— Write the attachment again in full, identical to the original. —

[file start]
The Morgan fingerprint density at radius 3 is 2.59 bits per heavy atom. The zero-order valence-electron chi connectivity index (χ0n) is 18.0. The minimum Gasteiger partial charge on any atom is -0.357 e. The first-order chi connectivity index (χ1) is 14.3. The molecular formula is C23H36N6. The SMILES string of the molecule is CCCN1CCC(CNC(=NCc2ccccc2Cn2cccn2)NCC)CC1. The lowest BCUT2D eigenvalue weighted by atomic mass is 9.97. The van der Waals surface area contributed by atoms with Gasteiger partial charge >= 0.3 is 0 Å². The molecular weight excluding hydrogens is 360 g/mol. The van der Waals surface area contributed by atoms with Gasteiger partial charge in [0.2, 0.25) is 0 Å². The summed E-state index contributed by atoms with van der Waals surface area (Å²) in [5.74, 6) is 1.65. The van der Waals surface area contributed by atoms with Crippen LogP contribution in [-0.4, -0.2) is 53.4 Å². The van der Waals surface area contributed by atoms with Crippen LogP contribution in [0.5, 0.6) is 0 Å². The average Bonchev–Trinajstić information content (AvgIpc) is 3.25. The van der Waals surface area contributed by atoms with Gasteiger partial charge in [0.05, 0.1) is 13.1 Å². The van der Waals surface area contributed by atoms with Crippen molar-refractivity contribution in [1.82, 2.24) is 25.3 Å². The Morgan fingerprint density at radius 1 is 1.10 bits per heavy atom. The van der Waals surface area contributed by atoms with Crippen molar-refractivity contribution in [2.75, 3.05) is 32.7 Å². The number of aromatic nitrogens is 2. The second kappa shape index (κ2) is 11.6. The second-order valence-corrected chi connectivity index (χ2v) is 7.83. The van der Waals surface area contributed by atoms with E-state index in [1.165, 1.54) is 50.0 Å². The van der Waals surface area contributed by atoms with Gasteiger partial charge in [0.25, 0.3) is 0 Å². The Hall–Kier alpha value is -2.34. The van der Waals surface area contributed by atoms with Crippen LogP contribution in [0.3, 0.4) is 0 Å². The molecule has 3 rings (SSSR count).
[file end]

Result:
The Morgan fingerprint density at radius 3 is 2.59 bits per heavy atom. The zero-order valence-electron chi connectivity index (χ0n) is 18.0. The minimum Gasteiger partial charge on any atom is -0.357 e. The first-order chi connectivity index (χ1) is 14.3. The molecular formula is C23H36N6. The SMILES string of the molecule is CCCN1CCC(CNC(=NCc2ccccc2Cn2cccn2)NCC)CC1. The lowest BCUT2D eigenvalue weighted by atomic mass is 9.97. The van der Waals surface area contributed by atoms with Gasteiger partial charge >= 0.3 is 0 Å². The molecular weight excluding hydrogens is 360 g/mol. The van der Waals surface area contributed by atoms with Gasteiger partial charge in [0.2, 0.25) is 0 Å². The summed E-state index contributed by atoms with van der Waals surface area (Å²) in [5.74, 6) is 1.65. The van der Waals surface area contributed by atoms with Crippen LogP contribution in [-0.4, -0.2) is 53.4 Å². The van der Waals surface area contributed by atoms with Crippen LogP contribution in [0.5, 0.6) is 0 Å². The average Bonchev–Trinajstić information content (AvgIpc) is 3.25. The van der Waals surface area contributed by atoms with Gasteiger partial charge in [0.05, 0.1) is 13.1 Å². The van der Waals surface area contributed by atoms with Crippen molar-refractivity contribution in [1.82, 2.24) is 25.3 Å². The Morgan fingerprint density at radius 1 is 1.10 bits per heavy atom. The van der Waals surface area contributed by atoms with Crippen molar-refractivity contribution in [2.75, 3.05) is 32.7 Å². The number of aromatic nitrogens is 2. The second kappa shape index (κ2) is 11.6. The second-order valence-corrected chi connectivity index (χ2v) is 7.83. The van der Waals surface area contributed by atoms with E-state index in [1.165, 1.54) is 50.0 Å². The van der Waals surface area contributed by atoms with Gasteiger partial charge in [0.25, 0.3) is 0 Å². The Hall–Kier alpha value is -2.34. The van der Waals surface area contributed by atoms with Crippen LogP contribution in [0.3, 0.4) is 0 Å². The molecule has 3 rings (SSSR count).